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Bahraini diplomats confronted with uncomfortable questions

The event at the Bahraini embassy that was disrupted by protesters. (Code Pink)

The Bahraini embassy event that was disrupted by protesters. (Code Pink)

“How dare you criticize Bahrain when our own government tortures people!”

A big middle-aged man was offended that Code Pink activists had just challenged Bahraini diplomats on May 21 about human rights abuses at the Bahrain Embassy in Washington, D.C.  He had just finished shouting: “It is rude to criticize others for human rights abuses when we torture people. Ever heard of Guantánamo Bay?”

Having been the first to challenge the Bahraini diplomats on their government’s appalling human rights policies, I swiftly responded, “You are right. We do engage in torture. Guantánamo must be shut down.” This caught him off balance and he momentarily quieted.

Co-founder of Code Pink, Medea Benjamin, who had let myself and Tighe Barry speak until then, stood up and challenged the man in front of about 70 people and said “just because our own country does bad things is not a good excuse for failing to speak up about abuses elsewhere.”

The middle-aged man, like many others at the diplomatic reception, was stunned. After a delicious meal of samosas and falafel and fresh fruit, along with a presentation extolling the wonders of Bahrain, Americans were standing up asking questions about unsavory matters. Attendees, most of whom had never been to Bahrain, had to contrast the multicultural, tolerant and beautiful aspects of the diplomats’ presentation with people asking about torture, imprisonment, corruption and dictatorship.

We had listened to their presentation without interruption, and then asked questions during their Q&A time. I started by asking a number of questions including: “Why did the Bahraini regime recently jail six people for tweeting?” “Why is the Bahraini regime branded as one of the five worst enemies of the Internet by Reporters Without Borders?” “Why would anyone want to invest in an unstable country where the regime refuses to find a power-sharing agreement with its opponents, many of whom are in jail?”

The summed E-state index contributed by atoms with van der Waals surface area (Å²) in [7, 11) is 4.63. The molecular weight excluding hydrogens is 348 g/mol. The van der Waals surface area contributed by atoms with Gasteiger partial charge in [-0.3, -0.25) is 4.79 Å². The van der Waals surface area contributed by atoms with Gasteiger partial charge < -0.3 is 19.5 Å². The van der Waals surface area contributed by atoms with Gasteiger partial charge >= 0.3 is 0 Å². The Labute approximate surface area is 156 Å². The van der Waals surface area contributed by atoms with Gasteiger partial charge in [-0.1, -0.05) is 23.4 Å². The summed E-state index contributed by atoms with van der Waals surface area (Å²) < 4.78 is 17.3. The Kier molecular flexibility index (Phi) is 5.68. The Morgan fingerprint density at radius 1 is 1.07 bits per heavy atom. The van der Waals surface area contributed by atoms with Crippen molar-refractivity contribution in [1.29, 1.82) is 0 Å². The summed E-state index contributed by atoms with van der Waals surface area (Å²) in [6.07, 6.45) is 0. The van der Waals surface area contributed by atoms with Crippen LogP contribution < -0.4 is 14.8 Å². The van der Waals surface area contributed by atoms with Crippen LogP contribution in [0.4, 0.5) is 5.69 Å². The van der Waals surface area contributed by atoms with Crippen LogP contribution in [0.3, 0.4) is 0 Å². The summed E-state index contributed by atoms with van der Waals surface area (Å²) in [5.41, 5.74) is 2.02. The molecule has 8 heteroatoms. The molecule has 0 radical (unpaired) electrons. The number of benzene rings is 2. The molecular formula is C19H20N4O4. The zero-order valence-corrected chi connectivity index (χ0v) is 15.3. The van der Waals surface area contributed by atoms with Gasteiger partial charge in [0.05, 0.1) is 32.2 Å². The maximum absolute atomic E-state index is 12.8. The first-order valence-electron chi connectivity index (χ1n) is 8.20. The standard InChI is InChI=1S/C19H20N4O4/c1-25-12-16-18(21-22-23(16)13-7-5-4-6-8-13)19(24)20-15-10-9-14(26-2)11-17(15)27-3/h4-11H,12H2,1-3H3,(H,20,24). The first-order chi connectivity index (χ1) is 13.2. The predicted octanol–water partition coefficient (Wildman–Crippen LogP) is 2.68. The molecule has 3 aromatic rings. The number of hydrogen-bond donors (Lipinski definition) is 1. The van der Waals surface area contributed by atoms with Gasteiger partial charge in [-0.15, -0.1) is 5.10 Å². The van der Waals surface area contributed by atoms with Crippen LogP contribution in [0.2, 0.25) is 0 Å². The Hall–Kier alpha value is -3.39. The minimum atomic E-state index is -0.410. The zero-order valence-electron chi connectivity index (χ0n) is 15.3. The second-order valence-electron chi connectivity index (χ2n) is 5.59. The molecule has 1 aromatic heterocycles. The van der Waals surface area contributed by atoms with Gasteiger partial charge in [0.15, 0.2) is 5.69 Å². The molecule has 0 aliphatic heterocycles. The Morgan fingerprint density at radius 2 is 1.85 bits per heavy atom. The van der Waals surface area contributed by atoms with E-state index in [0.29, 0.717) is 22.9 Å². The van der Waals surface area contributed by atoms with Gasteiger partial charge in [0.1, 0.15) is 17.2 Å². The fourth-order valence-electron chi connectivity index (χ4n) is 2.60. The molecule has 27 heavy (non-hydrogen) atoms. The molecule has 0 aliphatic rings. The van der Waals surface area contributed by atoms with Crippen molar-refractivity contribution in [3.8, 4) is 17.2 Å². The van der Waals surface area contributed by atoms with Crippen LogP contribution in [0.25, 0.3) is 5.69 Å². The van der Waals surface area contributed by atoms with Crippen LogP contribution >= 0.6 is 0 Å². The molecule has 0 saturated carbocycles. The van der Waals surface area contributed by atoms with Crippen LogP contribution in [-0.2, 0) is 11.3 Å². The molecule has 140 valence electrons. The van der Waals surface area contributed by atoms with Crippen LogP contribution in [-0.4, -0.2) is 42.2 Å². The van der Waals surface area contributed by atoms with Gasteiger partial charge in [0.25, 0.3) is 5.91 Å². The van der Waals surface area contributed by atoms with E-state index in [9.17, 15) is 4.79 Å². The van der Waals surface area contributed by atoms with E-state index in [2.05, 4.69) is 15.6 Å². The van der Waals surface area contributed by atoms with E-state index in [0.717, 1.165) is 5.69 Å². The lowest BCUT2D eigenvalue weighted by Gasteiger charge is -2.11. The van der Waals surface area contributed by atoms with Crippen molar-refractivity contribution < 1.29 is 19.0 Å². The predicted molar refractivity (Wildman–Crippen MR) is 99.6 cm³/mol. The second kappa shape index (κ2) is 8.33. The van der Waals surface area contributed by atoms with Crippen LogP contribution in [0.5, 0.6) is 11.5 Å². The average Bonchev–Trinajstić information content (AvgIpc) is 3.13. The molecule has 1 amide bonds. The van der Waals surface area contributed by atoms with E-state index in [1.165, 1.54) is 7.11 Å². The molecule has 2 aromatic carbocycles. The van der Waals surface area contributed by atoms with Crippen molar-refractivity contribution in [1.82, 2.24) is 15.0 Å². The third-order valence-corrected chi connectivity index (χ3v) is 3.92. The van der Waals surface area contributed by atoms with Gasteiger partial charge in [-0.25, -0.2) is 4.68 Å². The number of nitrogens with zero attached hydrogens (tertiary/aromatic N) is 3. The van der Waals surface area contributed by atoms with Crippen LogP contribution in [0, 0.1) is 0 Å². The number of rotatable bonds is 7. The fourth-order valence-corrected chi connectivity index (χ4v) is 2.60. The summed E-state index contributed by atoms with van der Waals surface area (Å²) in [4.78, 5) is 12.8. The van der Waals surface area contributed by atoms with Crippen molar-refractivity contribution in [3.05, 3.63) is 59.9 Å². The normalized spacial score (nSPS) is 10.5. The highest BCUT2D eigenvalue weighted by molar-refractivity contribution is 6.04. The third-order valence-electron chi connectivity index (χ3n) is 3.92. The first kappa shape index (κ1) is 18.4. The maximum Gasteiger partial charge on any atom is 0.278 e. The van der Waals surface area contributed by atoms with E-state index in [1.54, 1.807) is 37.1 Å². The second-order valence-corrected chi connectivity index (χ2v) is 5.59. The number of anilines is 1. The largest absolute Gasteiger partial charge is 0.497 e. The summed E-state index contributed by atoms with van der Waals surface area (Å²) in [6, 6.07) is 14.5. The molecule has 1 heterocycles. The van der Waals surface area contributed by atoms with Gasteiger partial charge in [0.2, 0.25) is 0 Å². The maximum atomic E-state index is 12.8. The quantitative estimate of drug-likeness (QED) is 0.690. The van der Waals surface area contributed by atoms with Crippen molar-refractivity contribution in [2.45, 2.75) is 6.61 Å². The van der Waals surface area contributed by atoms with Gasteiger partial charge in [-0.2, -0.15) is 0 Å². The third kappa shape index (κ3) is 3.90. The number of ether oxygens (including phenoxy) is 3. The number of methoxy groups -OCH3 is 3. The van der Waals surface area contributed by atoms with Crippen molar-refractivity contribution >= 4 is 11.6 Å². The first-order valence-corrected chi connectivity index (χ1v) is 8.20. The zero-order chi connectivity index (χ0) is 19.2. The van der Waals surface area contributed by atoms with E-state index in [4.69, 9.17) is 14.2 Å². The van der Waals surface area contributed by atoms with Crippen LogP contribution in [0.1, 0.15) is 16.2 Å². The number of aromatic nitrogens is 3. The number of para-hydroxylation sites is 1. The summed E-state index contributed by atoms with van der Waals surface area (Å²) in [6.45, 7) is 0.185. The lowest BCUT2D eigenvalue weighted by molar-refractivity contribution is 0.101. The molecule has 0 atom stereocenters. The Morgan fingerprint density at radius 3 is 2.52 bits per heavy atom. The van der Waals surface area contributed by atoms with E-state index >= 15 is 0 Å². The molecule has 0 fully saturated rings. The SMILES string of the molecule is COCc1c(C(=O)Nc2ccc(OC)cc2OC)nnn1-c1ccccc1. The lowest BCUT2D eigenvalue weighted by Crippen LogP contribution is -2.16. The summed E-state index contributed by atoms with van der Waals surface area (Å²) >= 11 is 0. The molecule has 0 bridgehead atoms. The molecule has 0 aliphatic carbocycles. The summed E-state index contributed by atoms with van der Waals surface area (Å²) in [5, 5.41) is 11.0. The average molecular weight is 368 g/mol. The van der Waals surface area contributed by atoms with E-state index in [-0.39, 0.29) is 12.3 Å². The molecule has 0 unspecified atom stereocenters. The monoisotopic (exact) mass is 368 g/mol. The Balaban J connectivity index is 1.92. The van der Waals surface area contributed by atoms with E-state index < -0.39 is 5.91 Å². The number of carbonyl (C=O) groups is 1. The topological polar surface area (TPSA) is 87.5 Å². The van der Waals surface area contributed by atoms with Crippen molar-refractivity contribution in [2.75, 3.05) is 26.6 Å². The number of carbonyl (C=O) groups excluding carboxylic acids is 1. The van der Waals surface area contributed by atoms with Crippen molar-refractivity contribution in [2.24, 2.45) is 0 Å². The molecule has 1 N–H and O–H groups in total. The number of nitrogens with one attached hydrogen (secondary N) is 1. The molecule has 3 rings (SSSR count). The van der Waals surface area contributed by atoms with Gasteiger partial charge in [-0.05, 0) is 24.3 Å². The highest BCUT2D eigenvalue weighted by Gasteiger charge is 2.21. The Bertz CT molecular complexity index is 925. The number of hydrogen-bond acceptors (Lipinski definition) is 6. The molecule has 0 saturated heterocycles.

The Deputy Chief of Mission, Khalid Yousif Al-Jalahma, responded by saying that no country is perfect and that Bahrain is making progress. He also said that the reports that the prime minister was taking a share of new businesses were exaggerated. I imagined that he might be fired or worse were his equivocal response about corruption shared with his bosses in Bahrain.

Then Tighe Barry stood up and forcefully asked: “Why are nonviolent human rights defenders imprisoned in Bahraini jails like Nabeel Rajab?” “Why is the Bahrain regime continuing to torture people?”

Before Al-Jalahma could answer, the middle-aged American man again shouted, “Who are you to speak up about abuses? I served in Afghanistan and carried a gun.” After a short awkward silence, Medea and Tighe both responded by saying that they had been to Bahrain and witnessed abuses.

Finally came the coup de grace from the guest, “you would never speak up to Congress or our own government like this!”  My mouth dropped.  I was sitting there thinking, “you have no idea who you are talking to.”

Forty hours later, with his words still ringing in my ears, I saw Medea Benjamin challenging President Obama and the government of the United States about his drone and Guantánamo policies.

Medea was disappointed with our Bahrain event. The batteries had run out on the camera just as we began asking our questions. She emailed, “Sorry it was not a better action.” I wrote back and told her that I was content with the protest and asked what there was to be displeased with apart from the problems with the tape. Medea replied that, “a lot of the point is getting it on tape so folks in Bahrain can feel supported.”

The middle-aged man, however, did speak an important truth. To speak out about injustices requires a commitment to address one’s own community and society first.

None of us can speak truth to power everywhere and on every topic. Most of us have privilege and come with baggage. But Medea and Code Pink serve as a model for global citizens everywhere as they strive to act with universal consistency for human rights, the rule of law, an end to militarism, and speak truth to power wherever one can.